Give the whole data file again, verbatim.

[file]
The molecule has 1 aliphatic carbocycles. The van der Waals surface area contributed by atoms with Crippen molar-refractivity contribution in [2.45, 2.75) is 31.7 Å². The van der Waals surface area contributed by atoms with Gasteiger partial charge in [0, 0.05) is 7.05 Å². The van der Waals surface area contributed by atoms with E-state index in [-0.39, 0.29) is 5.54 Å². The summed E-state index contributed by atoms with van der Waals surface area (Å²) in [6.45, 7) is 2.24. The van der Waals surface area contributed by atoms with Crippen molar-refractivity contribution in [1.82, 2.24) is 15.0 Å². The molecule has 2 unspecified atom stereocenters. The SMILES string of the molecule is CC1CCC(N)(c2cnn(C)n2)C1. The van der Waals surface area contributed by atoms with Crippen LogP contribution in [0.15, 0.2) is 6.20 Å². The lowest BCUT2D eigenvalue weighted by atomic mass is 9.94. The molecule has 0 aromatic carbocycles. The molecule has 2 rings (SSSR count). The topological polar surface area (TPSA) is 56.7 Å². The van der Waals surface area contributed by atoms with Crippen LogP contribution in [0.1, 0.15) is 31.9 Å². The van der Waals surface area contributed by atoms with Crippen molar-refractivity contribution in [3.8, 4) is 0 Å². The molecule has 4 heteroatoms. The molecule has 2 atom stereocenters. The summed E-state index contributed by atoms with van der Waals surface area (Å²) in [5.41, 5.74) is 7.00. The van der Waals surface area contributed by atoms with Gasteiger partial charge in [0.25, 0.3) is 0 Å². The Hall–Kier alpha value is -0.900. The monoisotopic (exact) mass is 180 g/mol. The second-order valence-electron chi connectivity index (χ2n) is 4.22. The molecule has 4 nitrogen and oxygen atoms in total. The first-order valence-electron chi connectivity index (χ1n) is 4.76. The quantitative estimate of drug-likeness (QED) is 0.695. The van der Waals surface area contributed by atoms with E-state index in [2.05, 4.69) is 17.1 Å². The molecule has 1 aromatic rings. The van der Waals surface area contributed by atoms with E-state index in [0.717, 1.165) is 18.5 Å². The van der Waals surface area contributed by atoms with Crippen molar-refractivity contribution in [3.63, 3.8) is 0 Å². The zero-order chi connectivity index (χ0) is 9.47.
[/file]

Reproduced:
The molecule has 1 aliphatic carbocycles. The van der Waals surface area contributed by atoms with Crippen molar-refractivity contribution in [2.45, 2.75) is 31.7 Å². The van der Waals surface area contributed by atoms with Gasteiger partial charge in [0, 0.05) is 7.05 Å². The van der Waals surface area contributed by atoms with E-state index in [-0.39, 0.29) is 5.54 Å². The summed E-state index contributed by atoms with van der Waals surface area (Å²) in [6.45, 7) is 2.24. The van der Waals surface area contributed by atoms with Crippen molar-refractivity contribution in [1.82, 2.24) is 15.0 Å². The molecule has 2 unspecified atom stereocenters. The SMILES string of the molecule is CC1CCC(N)(c2cnn(C)n2)C1. The van der Waals surface area contributed by atoms with Crippen LogP contribution in [0.15, 0.2) is 6.20 Å². The lowest BCUT2D eigenvalue weighted by atomic mass is 9.94. The molecule has 0 aromatic carbocycles. The molecule has 2 rings (SSSR count). The topological polar surface area (TPSA) is 56.7 Å². The van der Waals surface area contributed by atoms with Crippen LogP contribution in [0.1, 0.15) is 31.9 Å². The van der Waals surface area contributed by atoms with Crippen molar-refractivity contribution in [3.8, 4) is 0 Å². The molecule has 4 heteroatoms. The molecule has 2 atom stereocenters. The summed E-state index contributed by atoms with van der Waals surface area (Å²) in [5.41, 5.74) is 7.00. The van der Waals surface area contributed by atoms with Gasteiger partial charge in [0.25, 0.3) is 0 Å². The Hall–Kier alpha value is -0.900. The monoisotopic (exact) mass is 180 g/mol. The second-order valence-electron chi connectivity index (χ2n) is 4.22. The molecule has 4 nitrogen and oxygen atoms in total. The first-order valence-electron chi connectivity index (χ1n) is 4.76. The quantitative estimate of drug-likeness (QED) is 0.695. The van der Waals surface area contributed by atoms with E-state index in [2.05, 4.69) is 17.1 Å². The molecule has 1 aromatic rings. The van der Waals surface area contributed by atoms with E-state index in [0.717, 1.165) is 18.5 Å². The van der Waals surface area contributed by atoms with Crippen molar-refractivity contribution in [3.63, 3.8) is 0 Å². The zero-order chi connectivity index (χ0) is 9.47.